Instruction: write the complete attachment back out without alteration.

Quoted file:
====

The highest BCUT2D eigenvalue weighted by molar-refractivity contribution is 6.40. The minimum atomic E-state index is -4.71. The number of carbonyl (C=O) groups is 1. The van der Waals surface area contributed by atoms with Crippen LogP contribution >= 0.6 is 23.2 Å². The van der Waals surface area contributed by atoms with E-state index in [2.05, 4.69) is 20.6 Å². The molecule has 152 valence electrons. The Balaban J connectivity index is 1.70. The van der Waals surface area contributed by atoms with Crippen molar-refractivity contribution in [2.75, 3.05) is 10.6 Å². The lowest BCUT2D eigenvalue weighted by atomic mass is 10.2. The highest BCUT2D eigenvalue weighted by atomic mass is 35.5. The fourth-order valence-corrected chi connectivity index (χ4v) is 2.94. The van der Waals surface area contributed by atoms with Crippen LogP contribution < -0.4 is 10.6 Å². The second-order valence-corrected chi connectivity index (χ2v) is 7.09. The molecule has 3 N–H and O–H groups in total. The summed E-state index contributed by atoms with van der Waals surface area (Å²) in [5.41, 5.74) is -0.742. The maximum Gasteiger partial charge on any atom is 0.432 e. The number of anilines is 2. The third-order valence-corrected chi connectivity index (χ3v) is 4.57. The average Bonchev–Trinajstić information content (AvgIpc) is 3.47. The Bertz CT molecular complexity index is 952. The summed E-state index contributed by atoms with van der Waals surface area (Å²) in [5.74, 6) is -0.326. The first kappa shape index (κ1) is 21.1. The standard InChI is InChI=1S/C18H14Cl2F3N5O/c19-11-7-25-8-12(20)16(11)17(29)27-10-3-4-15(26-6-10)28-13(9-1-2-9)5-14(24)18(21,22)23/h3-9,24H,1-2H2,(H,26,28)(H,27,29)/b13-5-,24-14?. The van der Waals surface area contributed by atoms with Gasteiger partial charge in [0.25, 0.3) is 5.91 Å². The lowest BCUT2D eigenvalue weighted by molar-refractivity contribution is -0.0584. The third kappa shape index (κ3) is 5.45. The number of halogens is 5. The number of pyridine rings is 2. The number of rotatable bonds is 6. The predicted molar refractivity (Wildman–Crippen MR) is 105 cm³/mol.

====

The highest BCUT2D eigenvalue weighted by molar-refractivity contribution is 6.40. The minimum atomic E-state index is -4.71. The number of carbonyl (C=O) groups is 1. The van der Waals surface area contributed by atoms with Crippen LogP contribution >= 0.6 is 23.2 Å². The van der Waals surface area contributed by atoms with E-state index in [2.05, 4.69) is 20.6 Å². The molecule has 152 valence electrons. The Balaban J connectivity index is 1.70. The van der Waals surface area contributed by atoms with Crippen molar-refractivity contribution in [2.75, 3.05) is 10.6 Å². The lowest BCUT2D eigenvalue weighted by atomic mass is 10.2. The highest BCUT2D eigenvalue weighted by atomic mass is 35.5. The fourth-order valence-corrected chi connectivity index (χ4v) is 2.94. The van der Waals surface area contributed by atoms with Crippen LogP contribution < -0.4 is 10.6 Å². The second-order valence-corrected chi connectivity index (χ2v) is 7.09. The molecule has 3 N–H and O–H groups in total. The summed E-state index contributed by atoms with van der Waals surface area (Å²) in [5.41, 5.74) is -0.742. The maximum Gasteiger partial charge on any atom is 0.432 e. The number of anilines is 2. The third-order valence-corrected chi connectivity index (χ3v) is 4.57. The average Bonchev–Trinajstić information content (AvgIpc) is 3.47. The Bertz CT molecular complexity index is 952. The summed E-state index contributed by atoms with van der Waals surface area (Å²) in [5.74, 6) is -0.326. The first kappa shape index (κ1) is 21.1. The standard InChI is InChI=1S/C18H14Cl2F3N5O/c19-11-7-25-8-12(20)16(11)17(29)27-10-3-4-15(26-6-10)28-13(9-1-2-9)5-14(24)18(21,22)23/h3-9,24H,1-2H2,(H,26,28)(H,27,29)/b13-5-,24-14?. The van der Waals surface area contributed by atoms with Gasteiger partial charge in [0.25, 0.3) is 5.91 Å². The lowest BCUT2D eigenvalue weighted by molar-refractivity contribution is -0.0584. The third kappa shape index (κ3) is 5.45. The number of halogens is 5. The number of pyridine rings is 2. The number of rotatable bonds is 6. The predicted molar refractivity (Wildman–Crippen MR) is 105 cm³/mol.